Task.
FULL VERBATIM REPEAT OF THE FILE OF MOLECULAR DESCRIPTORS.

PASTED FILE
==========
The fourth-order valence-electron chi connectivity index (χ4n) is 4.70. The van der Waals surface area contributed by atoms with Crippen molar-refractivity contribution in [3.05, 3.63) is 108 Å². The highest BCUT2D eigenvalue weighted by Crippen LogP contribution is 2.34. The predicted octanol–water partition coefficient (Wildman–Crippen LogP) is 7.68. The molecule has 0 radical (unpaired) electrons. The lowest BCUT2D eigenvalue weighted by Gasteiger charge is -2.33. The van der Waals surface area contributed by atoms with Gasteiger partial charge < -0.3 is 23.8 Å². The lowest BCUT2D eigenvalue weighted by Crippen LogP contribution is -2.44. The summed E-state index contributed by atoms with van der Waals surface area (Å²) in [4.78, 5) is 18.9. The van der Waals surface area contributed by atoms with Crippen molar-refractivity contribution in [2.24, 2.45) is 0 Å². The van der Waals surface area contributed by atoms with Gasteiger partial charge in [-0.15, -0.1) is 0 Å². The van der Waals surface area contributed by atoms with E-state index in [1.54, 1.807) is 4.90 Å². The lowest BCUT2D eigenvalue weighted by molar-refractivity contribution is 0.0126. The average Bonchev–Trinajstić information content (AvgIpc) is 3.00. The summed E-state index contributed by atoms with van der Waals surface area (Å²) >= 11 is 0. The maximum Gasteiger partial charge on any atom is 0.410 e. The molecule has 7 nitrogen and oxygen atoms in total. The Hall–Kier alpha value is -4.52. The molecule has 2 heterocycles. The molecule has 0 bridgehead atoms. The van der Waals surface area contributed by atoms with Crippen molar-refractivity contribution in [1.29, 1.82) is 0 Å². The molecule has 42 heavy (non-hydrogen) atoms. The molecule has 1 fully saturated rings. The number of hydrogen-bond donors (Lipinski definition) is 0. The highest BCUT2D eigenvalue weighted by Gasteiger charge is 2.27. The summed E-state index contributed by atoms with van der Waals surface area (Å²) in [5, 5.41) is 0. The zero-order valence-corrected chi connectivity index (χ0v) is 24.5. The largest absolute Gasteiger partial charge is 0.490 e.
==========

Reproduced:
The fourth-order valence-electron chi connectivity index (χ4n) is 4.70. The van der Waals surface area contributed by atoms with Crippen molar-refractivity contribution in [3.05, 3.63) is 108 Å². The highest BCUT2D eigenvalue weighted by Crippen LogP contribution is 2.34. The predicted octanol–water partition coefficient (Wildman–Crippen LogP) is 7.68. The molecule has 0 radical (unpaired) electrons. The lowest BCUT2D eigenvalue weighted by Gasteiger charge is -2.33. The van der Waals surface area contributed by atoms with Gasteiger partial charge < -0.3 is 23.8 Å². The lowest BCUT2D eigenvalue weighted by Crippen LogP contribution is -2.44. The summed E-state index contributed by atoms with van der Waals surface area (Å²) in [4.78, 5) is 18.9. The van der Waals surface area contributed by atoms with Crippen molar-refractivity contribution in [2.24, 2.45) is 0 Å². The van der Waals surface area contributed by atoms with Gasteiger partial charge in [-0.15, -0.1) is 0 Å². The van der Waals surface area contributed by atoms with E-state index in [1.54, 1.807) is 4.90 Å². The lowest BCUT2D eigenvalue weighted by molar-refractivity contribution is 0.0126. The average Bonchev–Trinajstić information content (AvgIpc) is 3.00. The summed E-state index contributed by atoms with van der Waals surface area (Å²) >= 11 is 0. The maximum Gasteiger partial charge on any atom is 0.410 e. The molecule has 7 nitrogen and oxygen atoms in total. The Hall–Kier alpha value is -4.52. The molecule has 2 heterocycles. The molecule has 0 bridgehead atoms. The van der Waals surface area contributed by atoms with Crippen molar-refractivity contribution in [1.29, 1.82) is 0 Å². The molecule has 42 heavy (non-hydrogen) atoms. The molecule has 1 fully saturated rings. The number of hydrogen-bond donors (Lipinski definition) is 0. The highest BCUT2D eigenvalue weighted by Gasteiger charge is 2.27. The summed E-state index contributed by atoms with van der Waals surface area (Å²) in [5, 5.41) is 0. The zero-order valence-corrected chi connectivity index (χ0v) is 24.5. The largest absolute Gasteiger partial charge is 0.490 e.